Most of China’s tremendous increases in the last half of the last century occurred between 1950 and 1980 and were due to imbalances between mortality and fertility.
China introduced fertility control programs in the 1970s causing the birth rate to plummet to below replacement levels in the 1990s.
This very rapid fertility reduction is the main cause of the unprecedented numbers of elderly people projected for China for the decades of the 21st century.
Chinese population growth and declines over the almost twenty centuries since the time of Christ have almost always been associated with dynastic growth and decay.
The beginning of a new dynasty was followed by a period of peace and order, cultural development and population growth.
As population density increased, it often exceeded the availability of food and the struggle for existence was intensified. Then there would come a period of pestilence and famine and a consequent reduction in the size of the population.
Europe after 1990
For all the dynasties up until China’s last dynasty, the Qing (1644-1911), China’s population swayed roughly with the rise and fall of a dynasty (most dynasties reigned for about 200-300 years).
The population grew at the initial years of the dynasty, but rarely exceeded 80 million. Population size would then fall so that one-third or sometimes one-half of the original population was decimated. Mortality then was too high to allow much of an increase in population.
Between A.D. 0 to 2000, China has grown from 60 million to nearly 1.3 billion.
From 1400 to 1500, the size of the Chinese population did not change appreciably, growing only by 25 million.
It grew by another 50 million from 1500 to 1600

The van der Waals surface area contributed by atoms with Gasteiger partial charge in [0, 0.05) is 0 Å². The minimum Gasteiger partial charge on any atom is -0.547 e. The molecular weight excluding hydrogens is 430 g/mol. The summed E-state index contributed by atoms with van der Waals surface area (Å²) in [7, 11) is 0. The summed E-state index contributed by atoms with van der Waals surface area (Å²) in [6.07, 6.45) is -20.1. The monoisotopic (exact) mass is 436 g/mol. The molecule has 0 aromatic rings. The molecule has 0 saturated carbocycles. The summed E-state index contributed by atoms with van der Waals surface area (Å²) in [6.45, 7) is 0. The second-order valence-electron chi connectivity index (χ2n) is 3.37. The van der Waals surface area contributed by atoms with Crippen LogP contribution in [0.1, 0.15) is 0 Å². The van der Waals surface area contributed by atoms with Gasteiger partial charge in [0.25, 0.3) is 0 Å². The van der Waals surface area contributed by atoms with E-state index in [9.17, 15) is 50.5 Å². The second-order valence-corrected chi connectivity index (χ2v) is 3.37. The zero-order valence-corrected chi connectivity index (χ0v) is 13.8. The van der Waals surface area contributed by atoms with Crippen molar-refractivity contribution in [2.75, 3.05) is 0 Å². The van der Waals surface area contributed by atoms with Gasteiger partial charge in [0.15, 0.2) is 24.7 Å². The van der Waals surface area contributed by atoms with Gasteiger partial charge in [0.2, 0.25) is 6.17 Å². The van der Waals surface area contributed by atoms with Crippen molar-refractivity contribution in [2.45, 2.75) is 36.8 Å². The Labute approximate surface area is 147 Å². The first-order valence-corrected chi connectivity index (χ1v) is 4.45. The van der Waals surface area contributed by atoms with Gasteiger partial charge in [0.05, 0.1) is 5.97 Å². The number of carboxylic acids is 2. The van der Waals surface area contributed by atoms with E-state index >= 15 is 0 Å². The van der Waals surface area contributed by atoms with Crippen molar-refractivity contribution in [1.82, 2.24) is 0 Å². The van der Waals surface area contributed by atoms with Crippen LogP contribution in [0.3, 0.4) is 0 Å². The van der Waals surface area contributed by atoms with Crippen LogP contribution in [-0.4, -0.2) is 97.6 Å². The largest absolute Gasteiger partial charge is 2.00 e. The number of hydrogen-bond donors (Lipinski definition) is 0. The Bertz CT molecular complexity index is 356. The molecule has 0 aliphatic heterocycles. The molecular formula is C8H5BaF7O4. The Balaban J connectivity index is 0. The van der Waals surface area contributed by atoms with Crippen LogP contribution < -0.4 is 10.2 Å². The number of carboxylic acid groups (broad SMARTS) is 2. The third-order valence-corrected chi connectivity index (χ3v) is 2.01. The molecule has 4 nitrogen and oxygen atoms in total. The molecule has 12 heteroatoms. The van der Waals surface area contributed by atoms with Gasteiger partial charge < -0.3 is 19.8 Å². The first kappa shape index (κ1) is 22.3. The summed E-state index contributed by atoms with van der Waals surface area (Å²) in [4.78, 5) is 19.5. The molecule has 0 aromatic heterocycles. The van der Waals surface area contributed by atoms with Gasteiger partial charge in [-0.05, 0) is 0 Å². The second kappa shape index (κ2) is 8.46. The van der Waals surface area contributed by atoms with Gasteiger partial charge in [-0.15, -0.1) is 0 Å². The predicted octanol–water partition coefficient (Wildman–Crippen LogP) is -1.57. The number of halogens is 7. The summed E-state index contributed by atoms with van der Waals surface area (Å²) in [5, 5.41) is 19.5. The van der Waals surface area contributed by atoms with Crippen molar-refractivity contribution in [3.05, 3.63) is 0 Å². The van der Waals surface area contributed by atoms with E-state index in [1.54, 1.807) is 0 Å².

Since the mid-1700s after the establishment of the Qing Dynasty, there were ever so slight reductions in mortality so that the population kept growing beyond the old limit of about 80 million.
The Qing was the first dynasty to bring about and to maintain a population size much above 100 million.
By 1850 there were over 420 million people in the country, six to eight times the traditional level (of 60-80 million) that was the demographic norm 200 years or so previously.
The Qing was the only dynasty to live up to the perpetual Chinese ideal of “numerous descendants.”
It is ironic that by achieving this ideal, not only was the Qing wiped out, but China’s dynastic system of almost four thousand years was eradicated.
Previously, declines in population resulted in the collapse of the dynasties. The Qing fell in 1911 because the population became too large.
When Mao Zedong and the Chinese Communists took over the country in 1949, the population numbered about 550 million, a figure 30 percent higher than 100 years earlier.
This figure of 550 million was about 10 times larger than China’s historical equilibrium population of around 60 million.
Between 1950 and 1980, China added about another 433 million to its population (see Figure 2).
China’s population size of near 1.3 billion in 2000 is almost 10 times the size of the mid-17th century population of around 130 million.
Here is another comparison. In the 300 years from 1650 to 1950, the average annual increase of China’s population was around 1.5 to 1.6 million; this is 80-100 times greater than the annual increases in China before 1650. Since 1949, the average annual increase in population climbed to around 14 million per year. In the 1960s -– the high growth years –- average annual increase was as high as 22 million. Even with the reduction of the birth rate in the 1970s, the average annual population increases have been around 10 million.